Waka Kotahi-QLDC alliance buys $48,000 of road cones

by Lauren Pattemore - Aug 03, 2023

The number of roadworks and orange cones popping up around Queenstown has caused some angst, and inspired some creativity as well as the infamous new nickname of ‘Conetown’ – but just how many road cones are there?

It's a tough one to get to the bottom of, but Crux has discovered 1,400 of them belong to the Queenstown Lakes District Council and Waka Kotahi-led alliance delivering some core Queenstown roading projects alone, at a cost of close to $50,000 to the public purse.

For many, a daily drive around the town is likely to result in at least one cone-encounter, and for some, it’s also a lure of temptation - earlier this year a dozen-or-so cones made it into the canoes sculpture on the Wakatipu waterfront.

Fulton Hogan traffic manager Gary Speak says losing a few cones to the basket or other antics in a party town like Queenstown is an “accepted part” of the construction industry.

In January 2023, a cone protest occurred on Queenstown streets, with images of the aftermath circulating on local Facebook pages.

He says, while Fulton Hogan doesn't have any jobs requiring cones around Queenstown at the moment, a general work site will require “more than twenty and less than 300” cones.

Crux can reveal the going rate for a road cone is approximately $30 to $35.  

A walk along Man Street’s current construction zone shows cones branded Kā Huanui a Tāhuna, Naylor Love and Southern Safety, all of whom were approached for comment.

The Kā Huanui a Tāhuna alliance – made up of the Queenstown Lakes District Council, Waka Kotahi New Zealand Transport Agency, Beca, WSP, Downer New Zealand and Fulton Hogan and formed in late 2020 - has purchased quite a few cones themselves.

To date, the alliance owns 1,400 branded cones from two main suppliers, RTL and Traffic Management NZ.

A spokesperson for the council says they come at a cost of $30 plus GST each, meaning in total the alliance has shelled out approximately $48,300 on cones since it formed almost three years ago. 

Other than their obvious safety function, buying their own and branding them was the choice of the alliance "so that its various project sites around Queenstown can be clearly identified", the spokesperson says.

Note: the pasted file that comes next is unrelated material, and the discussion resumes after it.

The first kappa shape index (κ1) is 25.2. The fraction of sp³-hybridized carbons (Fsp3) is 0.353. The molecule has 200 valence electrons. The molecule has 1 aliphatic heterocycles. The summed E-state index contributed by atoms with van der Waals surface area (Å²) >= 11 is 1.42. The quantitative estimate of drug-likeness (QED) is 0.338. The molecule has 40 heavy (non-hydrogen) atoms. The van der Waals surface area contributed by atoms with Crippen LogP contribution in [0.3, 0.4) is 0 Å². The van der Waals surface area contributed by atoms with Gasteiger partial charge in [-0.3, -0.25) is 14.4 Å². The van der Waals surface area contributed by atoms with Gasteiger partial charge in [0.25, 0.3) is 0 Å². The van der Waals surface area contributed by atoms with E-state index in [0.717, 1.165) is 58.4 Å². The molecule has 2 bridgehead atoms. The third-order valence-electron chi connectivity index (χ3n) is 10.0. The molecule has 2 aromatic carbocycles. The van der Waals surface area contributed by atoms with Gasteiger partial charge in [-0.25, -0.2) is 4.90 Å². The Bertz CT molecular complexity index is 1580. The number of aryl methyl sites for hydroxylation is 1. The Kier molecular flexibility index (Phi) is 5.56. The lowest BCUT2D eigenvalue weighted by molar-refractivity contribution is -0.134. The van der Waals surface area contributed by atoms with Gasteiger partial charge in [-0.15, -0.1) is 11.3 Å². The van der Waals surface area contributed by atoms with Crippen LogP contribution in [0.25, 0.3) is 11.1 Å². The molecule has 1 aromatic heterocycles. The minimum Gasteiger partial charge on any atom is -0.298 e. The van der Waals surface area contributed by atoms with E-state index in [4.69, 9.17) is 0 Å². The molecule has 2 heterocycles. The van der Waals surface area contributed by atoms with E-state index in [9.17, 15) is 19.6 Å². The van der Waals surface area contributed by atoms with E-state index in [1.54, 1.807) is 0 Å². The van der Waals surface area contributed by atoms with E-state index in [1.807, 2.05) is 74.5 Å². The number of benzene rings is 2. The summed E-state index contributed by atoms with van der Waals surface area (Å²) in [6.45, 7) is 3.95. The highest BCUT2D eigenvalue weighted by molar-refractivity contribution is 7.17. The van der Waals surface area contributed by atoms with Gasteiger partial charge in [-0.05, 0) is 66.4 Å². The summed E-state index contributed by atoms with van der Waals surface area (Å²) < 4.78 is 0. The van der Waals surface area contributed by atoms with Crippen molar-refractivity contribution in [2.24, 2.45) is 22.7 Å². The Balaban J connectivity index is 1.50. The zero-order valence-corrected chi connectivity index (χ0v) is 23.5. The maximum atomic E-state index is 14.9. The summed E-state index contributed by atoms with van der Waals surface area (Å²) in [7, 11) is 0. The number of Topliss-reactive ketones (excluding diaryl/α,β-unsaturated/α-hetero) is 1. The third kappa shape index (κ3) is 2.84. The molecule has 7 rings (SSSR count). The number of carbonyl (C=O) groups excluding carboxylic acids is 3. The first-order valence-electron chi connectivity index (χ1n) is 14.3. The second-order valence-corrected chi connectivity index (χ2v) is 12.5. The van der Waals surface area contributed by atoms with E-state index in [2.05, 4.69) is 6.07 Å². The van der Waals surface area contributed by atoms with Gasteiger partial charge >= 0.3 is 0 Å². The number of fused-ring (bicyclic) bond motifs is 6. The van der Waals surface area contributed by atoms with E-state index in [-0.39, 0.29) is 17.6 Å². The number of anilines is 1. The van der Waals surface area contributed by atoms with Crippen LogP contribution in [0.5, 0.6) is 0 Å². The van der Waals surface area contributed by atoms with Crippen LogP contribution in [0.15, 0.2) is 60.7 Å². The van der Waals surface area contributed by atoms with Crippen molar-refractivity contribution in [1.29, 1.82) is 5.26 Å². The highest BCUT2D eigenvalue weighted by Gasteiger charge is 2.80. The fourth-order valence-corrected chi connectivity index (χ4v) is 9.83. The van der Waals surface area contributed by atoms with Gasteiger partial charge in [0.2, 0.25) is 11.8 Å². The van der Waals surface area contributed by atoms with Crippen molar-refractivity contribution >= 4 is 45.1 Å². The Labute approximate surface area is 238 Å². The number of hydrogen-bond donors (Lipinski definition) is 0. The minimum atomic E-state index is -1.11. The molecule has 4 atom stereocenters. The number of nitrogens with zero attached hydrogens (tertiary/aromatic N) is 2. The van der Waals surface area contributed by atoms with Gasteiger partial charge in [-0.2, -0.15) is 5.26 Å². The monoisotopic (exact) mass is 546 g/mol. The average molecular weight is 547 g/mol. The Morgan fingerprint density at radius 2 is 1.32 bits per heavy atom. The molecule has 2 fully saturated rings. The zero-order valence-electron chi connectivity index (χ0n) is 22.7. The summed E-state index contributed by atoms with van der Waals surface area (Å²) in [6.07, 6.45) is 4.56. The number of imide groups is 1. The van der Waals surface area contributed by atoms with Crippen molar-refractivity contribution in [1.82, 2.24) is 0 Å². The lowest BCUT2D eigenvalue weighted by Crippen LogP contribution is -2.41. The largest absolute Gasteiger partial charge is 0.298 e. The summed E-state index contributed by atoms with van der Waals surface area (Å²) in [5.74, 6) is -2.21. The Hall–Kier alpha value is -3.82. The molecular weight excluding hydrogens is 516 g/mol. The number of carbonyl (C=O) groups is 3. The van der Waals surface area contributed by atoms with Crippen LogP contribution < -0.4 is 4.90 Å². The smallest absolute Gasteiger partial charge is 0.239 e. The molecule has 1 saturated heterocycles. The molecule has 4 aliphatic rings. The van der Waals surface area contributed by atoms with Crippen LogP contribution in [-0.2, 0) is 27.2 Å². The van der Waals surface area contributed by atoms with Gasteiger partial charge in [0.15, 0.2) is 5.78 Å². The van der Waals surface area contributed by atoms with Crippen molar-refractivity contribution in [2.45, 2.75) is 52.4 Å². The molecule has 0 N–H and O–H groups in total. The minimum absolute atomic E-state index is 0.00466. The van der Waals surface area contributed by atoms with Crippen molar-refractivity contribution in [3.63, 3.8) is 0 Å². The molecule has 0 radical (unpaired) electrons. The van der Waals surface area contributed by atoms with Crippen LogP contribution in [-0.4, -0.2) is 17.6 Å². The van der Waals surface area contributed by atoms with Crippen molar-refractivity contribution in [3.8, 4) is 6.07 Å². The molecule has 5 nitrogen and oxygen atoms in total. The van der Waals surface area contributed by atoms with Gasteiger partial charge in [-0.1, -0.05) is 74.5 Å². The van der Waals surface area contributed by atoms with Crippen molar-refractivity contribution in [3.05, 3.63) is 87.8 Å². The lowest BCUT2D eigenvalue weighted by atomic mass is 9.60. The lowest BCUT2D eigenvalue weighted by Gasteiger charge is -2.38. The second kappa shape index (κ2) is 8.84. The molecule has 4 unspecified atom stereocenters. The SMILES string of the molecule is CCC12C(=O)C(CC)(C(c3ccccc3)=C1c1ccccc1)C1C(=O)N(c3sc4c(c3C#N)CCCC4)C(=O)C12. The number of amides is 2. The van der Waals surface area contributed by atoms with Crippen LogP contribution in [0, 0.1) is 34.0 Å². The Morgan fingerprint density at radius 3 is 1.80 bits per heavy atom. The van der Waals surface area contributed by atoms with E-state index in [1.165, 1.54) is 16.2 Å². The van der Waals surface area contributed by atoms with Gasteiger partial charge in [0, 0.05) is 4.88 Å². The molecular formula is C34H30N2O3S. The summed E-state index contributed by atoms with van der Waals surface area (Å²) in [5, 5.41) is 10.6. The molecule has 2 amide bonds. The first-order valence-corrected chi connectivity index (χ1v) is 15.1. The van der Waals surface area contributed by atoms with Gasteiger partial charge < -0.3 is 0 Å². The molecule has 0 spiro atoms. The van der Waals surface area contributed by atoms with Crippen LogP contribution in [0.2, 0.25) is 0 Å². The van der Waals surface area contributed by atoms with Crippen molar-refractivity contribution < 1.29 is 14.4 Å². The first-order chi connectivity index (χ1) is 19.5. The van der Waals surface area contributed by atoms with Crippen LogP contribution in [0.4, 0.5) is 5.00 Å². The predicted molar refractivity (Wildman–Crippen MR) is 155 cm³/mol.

Road cones line up on Man Street near the Queenstown CBD.

And perhaps easily returned to them too.

There became something of a cult following for road cone shenanigans earlier this year, as people posted images to social media of stolen road cones left in unusual situations - atop pine trees and piled into public artworks were recurring themes.

Mr Speaks reckons it's more likely road cones will go missing in a place like Queenstown than in Ettrick or Roxburgh.

“In any town centre you're going to have gear and especially cones wander off. In a kind of party town centre that’s going to be slightly more.

“We can deal with it. It’s an inconvenience, but it’s not the end of the world. It's quite amusing when they get creative."

Mr Speak says the behaviour usually happens after a few drinks.

“You get a bit excited, and they’re very easy to pick up, then you walk down the road and then you get really bored very soon, and it gets thrown in a garden or the lake or whatever.”

There's little that can be done to mitigate the risk of lost road cones as Mr Speaks says the gear generally has to be left out overnight for road safety.

He says his team hasn't calculated the number of cones lost to cone-tics, and doesn't keep a stock tally. 

For now, the exact number of road cones in Queenstown remains unknown.

Main image (Facebook/Queenstown Whinge/Joanne Byrne): Cone antics gave a fresh perspective to the Wakatipu canoe sculpture on the Queenstown lakefront in September 2022.

Are you a tradie working in civil construction with a news tip or a story to tell? Crux reporter Lauren Pattemore can be reached on [email protected].

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